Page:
Dora: I am going to switch topics slightly from the parent perspective to the student. A barrier to self-advocacy I've seen is people aren't taught what their rights are, legally. The IEP or 504 processes always seemed like a great way to start teaching people their rights. Is the IEP/504 process ever used that way? Should it be?

Jennifer: The student has a right to attend the IEP or 504 meeting and I highly recommend they do so if they are of an appropriate age for the subject matter of the meeting. It is a great way to learn about the process and self-advocate. Schools don't always invite the student, however, or model productive discussions... Perhaps it's happening in some schools or some districts, but working in the Mid-South, I see some schools hold meetings (illegally) to decide the fate of a child without even inviting the parent. However, I'm a proponent of training school teams to include students in this process and if I were involved with policy or oversight of the special education system it would be a priority for me. I believe that the quality of Individualized Education Plans would be greatly enhanced by input from the student. That's a no-brainer. In the mean time, I encourage students to read as much as they can about education law and either teach themselves or draw from advocacy training offered in the community.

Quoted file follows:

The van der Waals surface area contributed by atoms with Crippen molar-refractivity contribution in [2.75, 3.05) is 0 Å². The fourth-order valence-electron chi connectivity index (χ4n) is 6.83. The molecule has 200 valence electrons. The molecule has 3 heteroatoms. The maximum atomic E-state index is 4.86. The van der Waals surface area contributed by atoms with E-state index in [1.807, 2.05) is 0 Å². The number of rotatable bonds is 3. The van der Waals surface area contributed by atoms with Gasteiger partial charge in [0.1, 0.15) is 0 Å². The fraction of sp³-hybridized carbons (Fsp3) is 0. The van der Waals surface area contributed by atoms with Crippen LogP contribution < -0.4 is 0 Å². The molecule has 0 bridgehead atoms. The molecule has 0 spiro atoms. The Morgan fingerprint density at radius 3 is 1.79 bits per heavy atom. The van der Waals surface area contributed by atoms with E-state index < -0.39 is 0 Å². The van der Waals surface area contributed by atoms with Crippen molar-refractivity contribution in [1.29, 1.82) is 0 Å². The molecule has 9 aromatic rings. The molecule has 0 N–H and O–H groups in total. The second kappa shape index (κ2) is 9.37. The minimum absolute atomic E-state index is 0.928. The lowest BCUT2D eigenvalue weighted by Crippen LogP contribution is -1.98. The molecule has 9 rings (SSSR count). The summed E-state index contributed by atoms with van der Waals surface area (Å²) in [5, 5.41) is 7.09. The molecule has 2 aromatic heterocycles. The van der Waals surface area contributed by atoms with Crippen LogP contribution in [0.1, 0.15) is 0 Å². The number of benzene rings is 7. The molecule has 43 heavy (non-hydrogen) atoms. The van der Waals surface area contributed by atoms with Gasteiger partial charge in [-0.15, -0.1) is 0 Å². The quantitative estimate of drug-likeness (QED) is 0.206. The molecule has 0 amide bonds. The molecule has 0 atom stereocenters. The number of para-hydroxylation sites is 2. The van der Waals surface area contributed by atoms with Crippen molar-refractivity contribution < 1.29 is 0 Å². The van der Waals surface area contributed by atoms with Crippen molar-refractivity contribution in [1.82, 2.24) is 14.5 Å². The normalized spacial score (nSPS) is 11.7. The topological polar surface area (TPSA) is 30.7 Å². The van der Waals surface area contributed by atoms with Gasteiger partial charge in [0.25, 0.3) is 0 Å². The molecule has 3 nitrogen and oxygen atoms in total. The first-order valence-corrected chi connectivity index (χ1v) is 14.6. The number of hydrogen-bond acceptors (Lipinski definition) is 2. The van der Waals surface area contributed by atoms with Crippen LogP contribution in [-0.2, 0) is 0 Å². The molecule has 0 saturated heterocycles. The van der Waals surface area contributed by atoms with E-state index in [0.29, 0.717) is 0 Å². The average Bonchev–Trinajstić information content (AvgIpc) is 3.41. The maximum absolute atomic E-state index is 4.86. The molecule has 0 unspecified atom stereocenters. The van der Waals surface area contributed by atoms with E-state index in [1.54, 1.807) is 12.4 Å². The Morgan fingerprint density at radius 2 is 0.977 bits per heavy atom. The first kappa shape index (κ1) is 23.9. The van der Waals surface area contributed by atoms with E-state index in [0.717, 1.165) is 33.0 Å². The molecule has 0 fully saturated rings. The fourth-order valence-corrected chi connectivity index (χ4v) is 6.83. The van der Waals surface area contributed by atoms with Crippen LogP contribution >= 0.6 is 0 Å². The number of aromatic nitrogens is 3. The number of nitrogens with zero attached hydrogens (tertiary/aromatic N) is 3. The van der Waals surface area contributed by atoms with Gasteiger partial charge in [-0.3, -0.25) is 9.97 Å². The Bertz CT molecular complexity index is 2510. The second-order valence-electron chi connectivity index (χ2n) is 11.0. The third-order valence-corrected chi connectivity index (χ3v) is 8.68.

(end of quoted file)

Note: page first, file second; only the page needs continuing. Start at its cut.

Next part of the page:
Dora: Considering how old school-as-a-system is in the US, how long do you think it will take to change? What do you think is needed to facilitate that change?

Jennifer: Part of this process will depend on who is chosen to be Deputy Secretary of Education in the Obama Administration. The Deputy Secretary oversees the Office of Special Education and Rehabilitative Services. Linda Darling-Hammond is currently rumored to be a candidate for this position and many progressive reformers, myself included, are rooting for this appointment. (You can sign a petition to appoint Linda Darling-Hammond to a top DOE position on the Education cause blog). It will also depend in some part on the ability of citizens to bring the issues to the forefront and to change some conventional wisdom about education, accountability, and reform... the good news is I don't think we need to start from scratch with special education law. The law is excellent, the problem is the delivery system. I do believe strongly, however, that we need to scrap No Child Left Behind and just reauthorize ESEA while educators work on developing a better school accountability system.